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Articles by S Lindsay
Total Records ( 2 ) for S Lindsay
  D. M Elaraj , R. S Sippel , S Lindsay , I Sansano , Q. Y Duh , O. H Clark and E. Kebebew

Hypothesis  Additional imaging studies are useful to select patients who are candidates for minimally invasive parathyroidectomy, and referral is not indicated when results from a preoperative sestamibi scan are negative.

Design, Setting, and Patients  Prospective analysis of 492 operations for primary hyperparathyroidism from May 2005 to May 2007 at a tertiary care center.

Main Outcome Measures  Accuracy of imaging studies, pathologic findings, and biochemical cure.

Results  Among the patients, 96% were cured. Of the sestamibi scan results, 91% were positive and 82% were true-positive. Ultrasonography results were positive in 51% of patients with negative sestamibi scan results, and 43% were true-positive. Patients with positive sestamibi scan results compared with those with negative sestamibi scan results had a higher rate of single-gland disease (87% vs 63%, respectively) and lower rates of double adenoma (6% vs 22%, respectively) and asymmetric hyperplasia (7% vs 15%, respectively) (P < .001). In patients with positive sestamibi scan results compared with those with negative sestamibi scan results, there was no significant difference in the rate of ectopic parathyroid glands (18% vs 12%, respectively) but there was a significant difference in cure rate (97% vs 89%, respectively) (P = .008).

Conclusions  Additional imaging with neck ultrasonography is helpful for selecting minimally invasive parathyroidectomy in most patients with primary hyperparathyroidism who have negative sestamibi scan results. Referral for parathyroidectomy may be considered in patients with negative sestamibi scan results because these results are associated with multigland disease and lower cure rates.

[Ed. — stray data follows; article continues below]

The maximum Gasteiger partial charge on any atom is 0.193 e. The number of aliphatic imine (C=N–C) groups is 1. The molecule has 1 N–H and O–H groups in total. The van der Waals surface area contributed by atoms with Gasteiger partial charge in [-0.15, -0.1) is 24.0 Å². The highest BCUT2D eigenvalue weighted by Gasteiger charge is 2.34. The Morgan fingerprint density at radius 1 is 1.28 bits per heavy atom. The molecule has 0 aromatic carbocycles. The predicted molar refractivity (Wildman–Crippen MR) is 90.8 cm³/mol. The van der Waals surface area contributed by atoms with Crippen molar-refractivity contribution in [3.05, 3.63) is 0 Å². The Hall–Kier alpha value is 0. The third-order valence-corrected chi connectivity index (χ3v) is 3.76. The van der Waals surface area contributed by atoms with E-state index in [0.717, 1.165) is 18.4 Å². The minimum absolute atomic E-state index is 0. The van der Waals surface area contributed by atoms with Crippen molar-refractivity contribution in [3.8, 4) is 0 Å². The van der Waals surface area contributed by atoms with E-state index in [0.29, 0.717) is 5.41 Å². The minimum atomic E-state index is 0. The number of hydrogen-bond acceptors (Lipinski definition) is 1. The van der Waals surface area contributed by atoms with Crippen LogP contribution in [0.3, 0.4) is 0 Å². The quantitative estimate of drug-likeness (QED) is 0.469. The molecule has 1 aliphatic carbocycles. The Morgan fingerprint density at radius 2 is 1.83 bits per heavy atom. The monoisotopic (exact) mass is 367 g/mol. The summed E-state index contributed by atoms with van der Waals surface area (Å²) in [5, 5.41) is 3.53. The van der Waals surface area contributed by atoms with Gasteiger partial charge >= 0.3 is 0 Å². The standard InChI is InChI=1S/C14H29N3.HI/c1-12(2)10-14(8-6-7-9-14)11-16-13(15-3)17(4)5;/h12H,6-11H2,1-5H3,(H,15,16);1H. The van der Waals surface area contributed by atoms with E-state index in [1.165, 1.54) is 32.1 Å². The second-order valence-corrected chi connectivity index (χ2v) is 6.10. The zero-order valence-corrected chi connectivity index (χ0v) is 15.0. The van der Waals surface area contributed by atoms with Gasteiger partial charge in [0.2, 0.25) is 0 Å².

S Lindsay , S Smith , P Bellaby and R. Baker

The aim of this study was to assess whether our online closed community heart care support group and information resource could sustain changes in health behaviour after the moderators withdrew their support. Heart patients (n = 108) living in a deprived area of Greater Manchester were recruited from general practitioners’ coronary heart disease registries. The sample for this randomized controlled trial was divided in half at random where half of the participants received password-protected access to our health portal and the other half did not. At 6 months follow-up (based on the moderated phase), there was a significant difference between the experimental group and the controls in terms of self-reported diet (eating bad foods less often). This change in behaviour was not sustained during the 3-month unmoderated phase. During this unmoderated phase of the intervention, the experimental group had significantly more health care visits compared with the controls. There was no significant difference between the two phases for either group in terms of exercise, smoking or social support. This study offers insight into the potential implications for health changes of moderating arrangements for online health communities.

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